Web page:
Thermal Arc 185 Stick Question

I've been experimenting with my new Thermal Arc 185. When stick welding I
have been trying to figure out how to change between DCEN and DCEP. I have
the thing set on DC and I have the stinger plugged into the +torch and the
work lead plugged into the other receptacle. I think this is DCEN but I
don't see anything in the manual specifying this. It just shows how to set
the machine up for stick and that's it. I can't find anywhere that shows how
to reverse the polarity to DCEP. So the question is how do I change the
polarity between DC- to DC+ and when do I use one or the other?
Also, what amperage range would I use for 1/8" mild steel using 6011 or 6013
in 3/32" rod? I haven't seen a chart in the manual either that explains what
amps and rod size should be used for different thickness of metal. It would
be nice if they provided a chart the way the Miller's do. Since they don't,
at least as far as I can tell, is there any place where I can find a chart
that would give me ballpark settings for different materials?
Hawke
Reply to
Hawke
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I got used to having a polarity switch on my old Lincoln Square Wave 175 welder and I kind of miss it on my TA 185 as well. On the TA 185 you change polarity by reversing the leads.
Your stinger is the electrode so plug the stinger into the +torch receptacle for: DCEP (Direct Current Electrode Positve) DC+ DCRP (Direct Current Reverse Polarity)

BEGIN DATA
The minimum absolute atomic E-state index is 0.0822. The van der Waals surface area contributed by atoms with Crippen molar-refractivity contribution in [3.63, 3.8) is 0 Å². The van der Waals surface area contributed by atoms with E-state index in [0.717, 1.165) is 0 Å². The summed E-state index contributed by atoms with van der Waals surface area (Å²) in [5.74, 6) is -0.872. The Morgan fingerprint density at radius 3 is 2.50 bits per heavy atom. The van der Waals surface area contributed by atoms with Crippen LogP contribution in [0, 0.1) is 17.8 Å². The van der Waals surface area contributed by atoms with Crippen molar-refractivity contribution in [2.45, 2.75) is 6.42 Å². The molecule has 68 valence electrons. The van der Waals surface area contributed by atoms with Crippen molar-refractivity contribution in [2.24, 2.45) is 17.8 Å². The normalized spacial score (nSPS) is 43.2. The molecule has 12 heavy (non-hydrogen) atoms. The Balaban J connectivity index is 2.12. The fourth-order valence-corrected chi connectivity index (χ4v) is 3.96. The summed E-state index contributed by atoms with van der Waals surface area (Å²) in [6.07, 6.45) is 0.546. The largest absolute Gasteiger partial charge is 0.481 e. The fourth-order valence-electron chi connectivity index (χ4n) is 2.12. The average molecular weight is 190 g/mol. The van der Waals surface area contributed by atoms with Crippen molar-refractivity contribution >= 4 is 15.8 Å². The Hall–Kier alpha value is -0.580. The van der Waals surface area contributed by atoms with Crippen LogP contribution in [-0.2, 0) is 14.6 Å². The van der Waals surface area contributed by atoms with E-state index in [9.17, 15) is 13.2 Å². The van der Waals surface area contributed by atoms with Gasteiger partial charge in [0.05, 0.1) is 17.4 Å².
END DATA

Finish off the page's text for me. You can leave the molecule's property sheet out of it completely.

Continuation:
Plug the stinger into the -work receptacle for: DCEN (Direct Current Electrode Negative) DC- DCSP (Direct Current Straight Polarity)
I don't do much stick welding but 3/32" 6013 has a listed range of 40 to 80 amps and I usually run at about 70. Someone else should be able to give you a more definitive answer.
Harold
Hawke wrote:
Reply to
harold.kroeker
Switch DC polarity by moving the leads around as required.
Typical DCEP stick required the stinger to be plugged into what would normally be the work lead in DCEN TIG mode.
Look at the first entry (a .PDF file) that comes up in this google search:
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It has a chart for amperage ranges for 3/32, 1/8, & 5/32 diameters of 6010, 6011, 6013, 7014, & 7018 rods. I printed one for me, too.
It's great to be able to do stick on the TA185. I got a nice supply of 3/32 "farm rod" (6010) from Ernie a while back and it has proved very usefull repairing all kinds of crap that people bring me. It doesn't care about grease, dirt, paint, etc.
Jeff Dantzler Seattle, WA
Reply to
Jeff Dantzler
Thanks for the info. I thought that switching the leads might be how it was done. What's irritating is that I couldn't find it anywhere in the instructions where it told how to switch polarity. Maybe I missed it but you'd think something like that would be made clearer.
Hawke
Reply to
Hawke
thermal arc manual is pretty lame, however they are not trying to teach you how to weld or give you info on electricity.
DC =direct current , onelead is positive the other is lead s negative , the curent only flows in one directtion, = direct current. switching the leads will make it flow the other way around.
AC= alternating current = does not matter where the leads are because the direction of the current will switch from positive to negative very rapidly, 60 times /second in the USA. (60 Hz)
next time you are at home depo pick up a "welders hand book" by Richard Finch, it can be found in the welding section.
Please don't be offended, I am not trying to question your welding skill , but this book will give you lots of good info about arc welding , charts about setting up a TIg , what filler to use and so on.
good luck
Reply to
acrobat ants

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